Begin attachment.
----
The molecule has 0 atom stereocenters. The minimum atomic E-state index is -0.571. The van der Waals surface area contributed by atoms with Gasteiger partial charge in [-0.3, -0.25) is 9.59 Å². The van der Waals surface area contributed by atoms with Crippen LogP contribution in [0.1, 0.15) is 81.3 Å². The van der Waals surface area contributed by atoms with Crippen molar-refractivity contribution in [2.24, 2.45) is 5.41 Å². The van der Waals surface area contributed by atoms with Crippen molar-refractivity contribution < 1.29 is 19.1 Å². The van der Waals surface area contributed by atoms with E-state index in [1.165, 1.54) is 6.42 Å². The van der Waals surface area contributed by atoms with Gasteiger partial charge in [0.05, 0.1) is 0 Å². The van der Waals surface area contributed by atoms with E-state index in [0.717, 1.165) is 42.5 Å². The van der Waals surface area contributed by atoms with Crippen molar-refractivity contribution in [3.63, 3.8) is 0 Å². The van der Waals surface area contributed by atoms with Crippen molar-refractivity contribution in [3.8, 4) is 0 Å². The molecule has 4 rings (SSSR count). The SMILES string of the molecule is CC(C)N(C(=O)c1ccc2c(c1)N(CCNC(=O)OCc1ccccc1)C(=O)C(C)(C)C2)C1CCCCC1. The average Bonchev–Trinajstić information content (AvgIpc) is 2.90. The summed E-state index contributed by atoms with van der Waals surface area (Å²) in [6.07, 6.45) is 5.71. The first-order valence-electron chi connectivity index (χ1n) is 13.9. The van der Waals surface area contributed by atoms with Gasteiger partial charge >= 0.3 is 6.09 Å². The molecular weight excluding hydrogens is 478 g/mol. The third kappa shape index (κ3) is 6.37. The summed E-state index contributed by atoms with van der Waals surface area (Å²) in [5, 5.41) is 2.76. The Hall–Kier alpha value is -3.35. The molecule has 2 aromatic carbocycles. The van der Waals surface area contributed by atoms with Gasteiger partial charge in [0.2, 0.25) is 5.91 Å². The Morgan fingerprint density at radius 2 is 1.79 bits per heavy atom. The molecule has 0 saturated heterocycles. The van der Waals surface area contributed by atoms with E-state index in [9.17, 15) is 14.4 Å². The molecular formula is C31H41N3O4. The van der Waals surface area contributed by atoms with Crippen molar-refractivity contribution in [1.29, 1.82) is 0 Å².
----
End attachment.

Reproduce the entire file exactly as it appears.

The molecule has 0 atom stereocenters. The minimum atomic E-state index is -0.571. The van der Waals surface area contributed by atoms with Gasteiger partial charge in [-0.3, -0.25) is 9.59 Å². The van der Waals surface area contributed by atoms with Crippen LogP contribution in [0.1, 0.15) is 81.3 Å². The van der Waals surface area contributed by atoms with Crippen molar-refractivity contribution in [2.24, 2.45) is 5.41 Å². The van der Waals surface area contributed by atoms with Crippen molar-refractivity contribution < 1.29 is 19.1 Å². The van der Waals surface area contributed by atoms with E-state index in [1.165, 1.54) is 6.42 Å². The van der Waals surface area contributed by atoms with Gasteiger partial charge in [0.05, 0.1) is 0 Å². The van der Waals surface area contributed by atoms with E-state index in [0.717, 1.165) is 42.5 Å². The van der Waals surface area contributed by atoms with Crippen molar-refractivity contribution in [3.63, 3.8) is 0 Å². The van der Waals surface area contributed by atoms with Crippen molar-refractivity contribution in [3.8, 4) is 0 Å². The molecule has 4 rings (SSSR count). The SMILES string of the molecule is CC(C)N(C(=O)c1ccc2c(c1)N(CCNC(=O)OCc1ccccc1)C(=O)C(C)(C)C2)C1CCCCC1. The average Bonchev–Trinajstić information content (AvgIpc) is 2.90. The summed E-state index contributed by atoms with van der Waals surface area (Å²) in [6.07, 6.45) is 5.71. The first-order valence-electron chi connectivity index (χ1n) is 13.9. The van der Waals surface area contributed by atoms with Gasteiger partial charge >= 0.3 is 6.09 Å². The molecular weight excluding hydrogens is 478 g/mol. The third kappa shape index (κ3) is 6.37. The summed E-state index contributed by atoms with van der Waals surface area (Å²) in [5, 5.41) is 2.76. The Hall–Kier alpha value is -3.35. The molecule has 2 aromatic carbocycles. The van der Waals surface area contributed by atoms with Gasteiger partial charge in [0.2, 0.25) is 5.91 Å². The Morgan fingerprint density at radius 2 is 1.79 bits per heavy atom. The molecule has 0 saturated heterocycles. The van der Waals surface area contributed by atoms with E-state index in [9.17, 15) is 14.4 Å². The molecular formula is C31H41N3O4. The van der Waals surface area contributed by atoms with Crippen molar-refractivity contribution in [1.29, 1.82) is 0 Å².